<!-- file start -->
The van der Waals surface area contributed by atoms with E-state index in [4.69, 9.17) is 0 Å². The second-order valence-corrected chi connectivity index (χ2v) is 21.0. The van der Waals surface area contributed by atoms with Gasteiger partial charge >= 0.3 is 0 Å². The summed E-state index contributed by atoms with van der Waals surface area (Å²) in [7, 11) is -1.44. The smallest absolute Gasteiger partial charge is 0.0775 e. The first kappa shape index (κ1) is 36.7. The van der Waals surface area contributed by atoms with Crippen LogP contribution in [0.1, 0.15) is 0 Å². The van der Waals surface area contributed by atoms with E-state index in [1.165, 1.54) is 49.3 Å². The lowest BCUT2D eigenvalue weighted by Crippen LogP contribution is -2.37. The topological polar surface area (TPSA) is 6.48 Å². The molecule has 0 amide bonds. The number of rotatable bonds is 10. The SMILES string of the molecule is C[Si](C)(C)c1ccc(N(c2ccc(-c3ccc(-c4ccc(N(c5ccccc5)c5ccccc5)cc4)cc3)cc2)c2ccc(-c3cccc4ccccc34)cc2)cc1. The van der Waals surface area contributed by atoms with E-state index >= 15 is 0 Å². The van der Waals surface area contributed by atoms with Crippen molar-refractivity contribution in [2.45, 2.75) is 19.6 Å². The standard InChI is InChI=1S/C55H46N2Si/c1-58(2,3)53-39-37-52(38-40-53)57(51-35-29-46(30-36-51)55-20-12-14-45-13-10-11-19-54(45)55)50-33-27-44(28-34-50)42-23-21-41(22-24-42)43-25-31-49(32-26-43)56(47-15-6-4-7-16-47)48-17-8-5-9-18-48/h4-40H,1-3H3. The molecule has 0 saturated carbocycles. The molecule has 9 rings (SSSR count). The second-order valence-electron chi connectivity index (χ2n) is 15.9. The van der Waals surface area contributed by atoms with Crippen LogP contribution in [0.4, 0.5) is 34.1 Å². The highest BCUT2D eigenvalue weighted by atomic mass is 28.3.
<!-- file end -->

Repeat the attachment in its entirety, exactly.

The van der Waals surface area contributed by atoms with E-state index in [4.69, 9.17) is 0 Å². The second-order valence-corrected chi connectivity index (χ2v) is 21.0. The van der Waals surface area contributed by atoms with Gasteiger partial charge >= 0.3 is 0 Å². The summed E-state index contributed by atoms with van der Waals surface area (Å²) in [7, 11) is -1.44. The smallest absolute Gasteiger partial charge is 0.0775 e. The first kappa shape index (κ1) is 36.7. The van der Waals surface area contributed by atoms with Crippen LogP contribution in [0.1, 0.15) is 0 Å². The van der Waals surface area contributed by atoms with E-state index in [1.165, 1.54) is 49.3 Å². The lowest BCUT2D eigenvalue weighted by Crippen LogP contribution is -2.37. The topological polar surface area (TPSA) is 6.48 Å². The molecule has 0 amide bonds. The number of rotatable bonds is 10. The SMILES string of the molecule is C[Si](C)(C)c1ccc(N(c2ccc(-c3ccc(-c4ccc(N(c5ccccc5)c5ccccc5)cc4)cc3)cc2)c2ccc(-c3cccc4ccccc34)cc2)cc1. The van der Waals surface area contributed by atoms with E-state index >= 15 is 0 Å². The van der Waals surface area contributed by atoms with Crippen molar-refractivity contribution in [2.45, 2.75) is 19.6 Å². The standard InChI is InChI=1S/C55H46N2Si/c1-58(2,3)53-39-37-52(38-40-53)57(51-35-29-46(30-36-51)55-20-12-14-45-13-10-11-19-54(45)55)50-33-27-44(28-34-50)42-23-21-41(22-24-42)43-25-31-49(32-26-43)56(47-15-6-4-7-16-47)48-17-8-5-9-18-48/h4-40H,1-3H3. The molecule has 0 saturated carbocycles. The molecule has 9 rings (SSSR count). The second-order valence-electron chi connectivity index (χ2n) is 15.9. The van der Waals surface area contributed by atoms with Crippen LogP contribution in [0.4, 0.5) is 34.1 Å². The highest BCUT2D eigenvalue weighted by atomic mass is 28.3.